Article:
We haven't had occasion to use the phrase Jim Crow in a legal brief in years, but battling AAA (aka CSAA) over its insistence that our unmarried clients reveal their private communications has forced our hand. [Read our brief, particularly pages 10-13.]
The issue is simple: in California, if you're married, you don't have to reveal what you and your spouse talk about. Doesn't matter if you're discussing the Giants' latest trade, your mating rituals, or your shared love of almond butter--if you got a ring on it, you're good.
Only as you may know, because there have been a few thousand news stories on the subject, before June 2013, same sex couples could not get married, which means they had no right to protect their communications. Lawyers call that kind of right a privilege.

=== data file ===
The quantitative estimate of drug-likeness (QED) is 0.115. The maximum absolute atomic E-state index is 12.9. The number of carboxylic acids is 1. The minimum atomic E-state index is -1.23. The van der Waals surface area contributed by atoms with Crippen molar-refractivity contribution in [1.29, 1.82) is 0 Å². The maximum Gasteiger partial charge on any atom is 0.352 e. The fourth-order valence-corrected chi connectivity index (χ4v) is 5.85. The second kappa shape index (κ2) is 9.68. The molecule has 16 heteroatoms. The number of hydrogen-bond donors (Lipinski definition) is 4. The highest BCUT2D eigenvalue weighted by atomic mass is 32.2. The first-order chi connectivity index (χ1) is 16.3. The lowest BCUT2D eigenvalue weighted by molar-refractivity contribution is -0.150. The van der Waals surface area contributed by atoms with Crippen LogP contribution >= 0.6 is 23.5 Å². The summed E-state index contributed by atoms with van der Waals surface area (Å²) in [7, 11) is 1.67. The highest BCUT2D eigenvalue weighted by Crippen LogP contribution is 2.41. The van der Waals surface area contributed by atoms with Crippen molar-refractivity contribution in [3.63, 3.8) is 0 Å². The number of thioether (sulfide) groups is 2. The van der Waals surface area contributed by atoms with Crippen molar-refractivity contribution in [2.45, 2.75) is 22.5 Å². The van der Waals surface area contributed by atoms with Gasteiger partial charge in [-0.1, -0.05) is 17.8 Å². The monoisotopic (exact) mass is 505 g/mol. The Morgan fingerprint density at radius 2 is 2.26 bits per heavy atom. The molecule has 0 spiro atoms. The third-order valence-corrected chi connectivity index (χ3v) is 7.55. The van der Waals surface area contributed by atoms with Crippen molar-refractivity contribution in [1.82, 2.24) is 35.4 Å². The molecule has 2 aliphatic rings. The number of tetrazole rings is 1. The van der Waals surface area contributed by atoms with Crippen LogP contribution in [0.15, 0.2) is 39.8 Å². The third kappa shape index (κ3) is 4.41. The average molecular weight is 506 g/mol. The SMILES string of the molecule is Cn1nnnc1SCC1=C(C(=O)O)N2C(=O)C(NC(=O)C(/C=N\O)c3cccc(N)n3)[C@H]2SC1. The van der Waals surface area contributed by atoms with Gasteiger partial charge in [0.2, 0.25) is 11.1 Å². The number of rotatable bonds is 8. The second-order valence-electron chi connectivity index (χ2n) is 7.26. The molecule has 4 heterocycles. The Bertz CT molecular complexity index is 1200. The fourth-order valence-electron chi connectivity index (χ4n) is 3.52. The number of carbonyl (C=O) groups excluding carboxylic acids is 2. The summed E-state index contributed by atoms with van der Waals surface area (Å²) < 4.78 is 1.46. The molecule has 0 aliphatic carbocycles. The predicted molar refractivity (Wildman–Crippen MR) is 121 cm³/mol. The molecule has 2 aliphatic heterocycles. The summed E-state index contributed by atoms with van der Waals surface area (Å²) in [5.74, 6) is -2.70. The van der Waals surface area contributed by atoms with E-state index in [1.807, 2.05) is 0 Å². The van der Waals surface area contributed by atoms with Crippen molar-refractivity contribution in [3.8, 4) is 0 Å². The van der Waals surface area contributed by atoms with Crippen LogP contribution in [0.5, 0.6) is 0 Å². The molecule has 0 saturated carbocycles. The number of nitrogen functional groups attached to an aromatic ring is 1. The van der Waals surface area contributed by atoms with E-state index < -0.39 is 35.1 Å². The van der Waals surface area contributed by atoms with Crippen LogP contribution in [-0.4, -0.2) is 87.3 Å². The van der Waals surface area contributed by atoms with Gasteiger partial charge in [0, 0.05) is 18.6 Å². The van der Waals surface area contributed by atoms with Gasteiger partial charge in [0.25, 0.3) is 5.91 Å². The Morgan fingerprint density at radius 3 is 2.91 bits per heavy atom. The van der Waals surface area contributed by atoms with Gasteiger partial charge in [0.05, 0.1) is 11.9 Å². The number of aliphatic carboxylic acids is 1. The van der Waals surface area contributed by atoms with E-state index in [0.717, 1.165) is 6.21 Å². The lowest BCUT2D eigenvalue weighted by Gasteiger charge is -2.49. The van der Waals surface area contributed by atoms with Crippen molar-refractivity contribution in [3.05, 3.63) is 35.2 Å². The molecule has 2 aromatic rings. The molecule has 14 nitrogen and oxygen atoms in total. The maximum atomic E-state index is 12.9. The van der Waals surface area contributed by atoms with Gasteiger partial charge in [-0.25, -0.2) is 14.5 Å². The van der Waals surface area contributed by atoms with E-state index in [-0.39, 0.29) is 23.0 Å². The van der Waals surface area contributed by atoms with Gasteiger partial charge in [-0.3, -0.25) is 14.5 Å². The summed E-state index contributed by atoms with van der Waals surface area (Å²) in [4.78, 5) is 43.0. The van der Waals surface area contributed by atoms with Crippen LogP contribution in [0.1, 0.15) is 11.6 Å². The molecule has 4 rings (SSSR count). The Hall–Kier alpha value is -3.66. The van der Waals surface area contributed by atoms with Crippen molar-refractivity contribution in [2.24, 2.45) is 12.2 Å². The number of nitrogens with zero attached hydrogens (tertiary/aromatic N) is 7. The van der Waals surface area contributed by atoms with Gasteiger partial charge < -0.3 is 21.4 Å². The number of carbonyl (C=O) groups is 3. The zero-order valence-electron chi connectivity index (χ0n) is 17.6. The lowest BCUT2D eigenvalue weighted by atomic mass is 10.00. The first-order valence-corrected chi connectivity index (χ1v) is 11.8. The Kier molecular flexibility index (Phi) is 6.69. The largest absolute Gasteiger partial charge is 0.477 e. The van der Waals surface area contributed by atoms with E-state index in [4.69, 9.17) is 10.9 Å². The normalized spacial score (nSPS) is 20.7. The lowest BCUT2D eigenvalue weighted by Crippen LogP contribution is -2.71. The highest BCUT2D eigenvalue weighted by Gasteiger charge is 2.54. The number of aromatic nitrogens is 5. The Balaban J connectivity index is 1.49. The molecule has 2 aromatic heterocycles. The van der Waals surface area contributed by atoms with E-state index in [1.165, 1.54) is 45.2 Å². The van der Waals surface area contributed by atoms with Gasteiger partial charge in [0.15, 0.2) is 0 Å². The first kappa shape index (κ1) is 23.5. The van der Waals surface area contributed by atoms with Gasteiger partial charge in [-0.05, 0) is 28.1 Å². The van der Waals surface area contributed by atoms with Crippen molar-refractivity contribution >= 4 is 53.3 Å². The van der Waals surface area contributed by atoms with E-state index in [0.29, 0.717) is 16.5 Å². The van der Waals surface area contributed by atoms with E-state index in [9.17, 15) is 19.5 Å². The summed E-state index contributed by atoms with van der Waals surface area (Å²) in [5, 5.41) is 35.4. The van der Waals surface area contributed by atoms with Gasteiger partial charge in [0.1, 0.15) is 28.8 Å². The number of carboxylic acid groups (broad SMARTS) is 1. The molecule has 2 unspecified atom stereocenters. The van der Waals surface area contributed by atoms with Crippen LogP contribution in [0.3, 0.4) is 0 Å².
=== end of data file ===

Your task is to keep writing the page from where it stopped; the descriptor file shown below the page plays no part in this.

So along comes AAA which, because it would like to win a lawsuit against it for mucking up an insurance claim, says our clients have to reveal their pillow talk because they were not married. We said, uh, wait, what about due process? What about equal protection? What about the Constitution?
AAA says, true, marriage was not available to your clients, so they could not claim the privilege. But they had a right to become registered domestic partners, and if they'd done so, well, then they'd be protected. The problem is that courts all over the country have found that domestic partnership is a lame stand-in for marriage. As the brilliant Judge Vaughn Walker said in the original gay marriage case, domestic partnership is a "substitute and inferior institution that denies marriage to same-sex couples."
In other words, according to AAA, Sure, you can watch the movie, but only so long as you watch from the hot, crowded, and rickety balcony.
Separate, but not equal at all. Jim Crow lives. Who'd of thunk it?
Wait, we know who'd of thunk it. A really big insurance company. That's who.